We posted yesterday on our stuck fermentation problems, and how we’re trying an experimental batch with a kit to try and identify where in the process it’s all going wrong.
Obviously, having tried all-grain mashes, there was no way we were just going to follow the recipe – we had to tinker. Because we love the open-source ideal, here’s our recipe;
- 2 cans of Muntons Gold – Old English Bitter (hopped extract)
- 1lb carapils & 1 lb Munich malt, steeped in sub-boiling water for 20 minutes
- 2lbs of light malt extract
- Hops: 0.5 oz East Kent Goldings (5.6%) for 60 minutes (at boil), 0.5 oz East Kent Goldings (5.6%) for 20 minutes, 0.5 oz Cascades – 5 minutes
- Gervins English ale yeast (sachet, re-hydrated)
Instructions follow after the jump.
We boiled up around 12 litres of water in the brew kettle, added the extract from the tins, added the “wort” from the steeped grains and the light malt extract, then added enough water to take it to 22 litres. We boiled for an hour and got just under 19 litres.
We chilled the wort by putting a large (sanitised) saucepan full of ice directly into it. We pitched the yeast at 27deg C (sorry about the mix of metric and imperial measures, it’s from trying to follow American instructions with British / European equipment)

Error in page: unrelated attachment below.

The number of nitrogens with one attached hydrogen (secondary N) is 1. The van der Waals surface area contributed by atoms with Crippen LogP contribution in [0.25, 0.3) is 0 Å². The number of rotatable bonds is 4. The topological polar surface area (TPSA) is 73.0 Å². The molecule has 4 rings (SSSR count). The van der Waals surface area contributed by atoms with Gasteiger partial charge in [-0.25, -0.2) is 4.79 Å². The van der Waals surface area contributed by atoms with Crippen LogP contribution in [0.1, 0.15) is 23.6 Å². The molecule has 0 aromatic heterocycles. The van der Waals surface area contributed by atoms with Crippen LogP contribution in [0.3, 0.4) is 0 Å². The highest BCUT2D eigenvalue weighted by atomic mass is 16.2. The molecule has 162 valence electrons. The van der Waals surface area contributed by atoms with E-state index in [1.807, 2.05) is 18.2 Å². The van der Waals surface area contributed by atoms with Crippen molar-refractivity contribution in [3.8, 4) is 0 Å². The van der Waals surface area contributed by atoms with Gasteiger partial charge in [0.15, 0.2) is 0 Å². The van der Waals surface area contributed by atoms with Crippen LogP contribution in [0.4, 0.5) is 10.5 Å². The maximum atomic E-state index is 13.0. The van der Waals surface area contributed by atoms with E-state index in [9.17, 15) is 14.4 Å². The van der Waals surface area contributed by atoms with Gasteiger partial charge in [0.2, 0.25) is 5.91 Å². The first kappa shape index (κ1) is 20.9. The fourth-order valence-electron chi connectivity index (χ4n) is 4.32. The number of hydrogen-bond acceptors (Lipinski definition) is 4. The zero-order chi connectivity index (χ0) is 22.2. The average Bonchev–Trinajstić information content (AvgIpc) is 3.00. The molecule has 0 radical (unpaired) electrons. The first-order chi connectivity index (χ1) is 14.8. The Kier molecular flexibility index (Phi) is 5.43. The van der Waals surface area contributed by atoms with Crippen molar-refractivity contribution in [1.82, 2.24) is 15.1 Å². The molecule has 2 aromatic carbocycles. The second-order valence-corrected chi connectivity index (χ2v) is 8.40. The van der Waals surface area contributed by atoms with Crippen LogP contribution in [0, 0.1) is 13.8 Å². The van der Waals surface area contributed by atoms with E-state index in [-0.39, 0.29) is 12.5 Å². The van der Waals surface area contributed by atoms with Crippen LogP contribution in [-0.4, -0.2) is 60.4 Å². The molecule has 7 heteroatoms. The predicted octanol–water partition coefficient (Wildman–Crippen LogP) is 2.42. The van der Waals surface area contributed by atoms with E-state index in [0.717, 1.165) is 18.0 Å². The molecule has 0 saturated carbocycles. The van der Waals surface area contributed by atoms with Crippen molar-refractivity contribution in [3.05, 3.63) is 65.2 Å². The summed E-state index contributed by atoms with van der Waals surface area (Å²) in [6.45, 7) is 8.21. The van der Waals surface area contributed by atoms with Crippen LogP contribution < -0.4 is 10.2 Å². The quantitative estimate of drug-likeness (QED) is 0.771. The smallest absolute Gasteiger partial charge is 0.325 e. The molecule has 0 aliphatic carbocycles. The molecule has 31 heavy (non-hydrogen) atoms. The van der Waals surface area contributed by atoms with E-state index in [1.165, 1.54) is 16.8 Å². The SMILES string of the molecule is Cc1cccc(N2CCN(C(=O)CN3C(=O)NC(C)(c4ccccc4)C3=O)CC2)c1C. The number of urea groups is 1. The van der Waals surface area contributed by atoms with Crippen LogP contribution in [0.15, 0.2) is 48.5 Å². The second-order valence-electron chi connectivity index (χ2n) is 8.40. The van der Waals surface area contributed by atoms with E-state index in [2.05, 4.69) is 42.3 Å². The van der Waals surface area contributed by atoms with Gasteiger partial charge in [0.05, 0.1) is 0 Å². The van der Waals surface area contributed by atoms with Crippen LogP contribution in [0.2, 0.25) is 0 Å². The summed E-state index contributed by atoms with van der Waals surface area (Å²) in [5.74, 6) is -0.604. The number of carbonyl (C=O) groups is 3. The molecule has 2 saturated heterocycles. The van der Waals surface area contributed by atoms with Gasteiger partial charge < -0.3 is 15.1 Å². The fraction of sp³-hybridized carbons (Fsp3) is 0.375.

Original gravity 1067; it was dark brown in colour, tasted very sweet but very bitter (we think we may have overdone the hops – we assumed that boiling the kits would mean that some of the original bitterness from the kit was lost).
It may look an odd mix of stuff – this is because we had a number of things in the store-cupboard to use up. Having to use extract that’s already hopped threw off our calculations – but hey, this is only supposed to be an experiment. If we get anything drinkable we’ll be delighted.
We’ve affectionately nicknamed it “old Malty” for now. Giving it a proper name early on seems to jinx the process – it either comes out completely different (the oatmeal stout that became a mild) or doesn’t work at all…
Anyway, as I write, it’s been in the “high-fermentation” phase for the last 12 hours and is still blooping away merrily. Fingers crossed it can go all the way this time!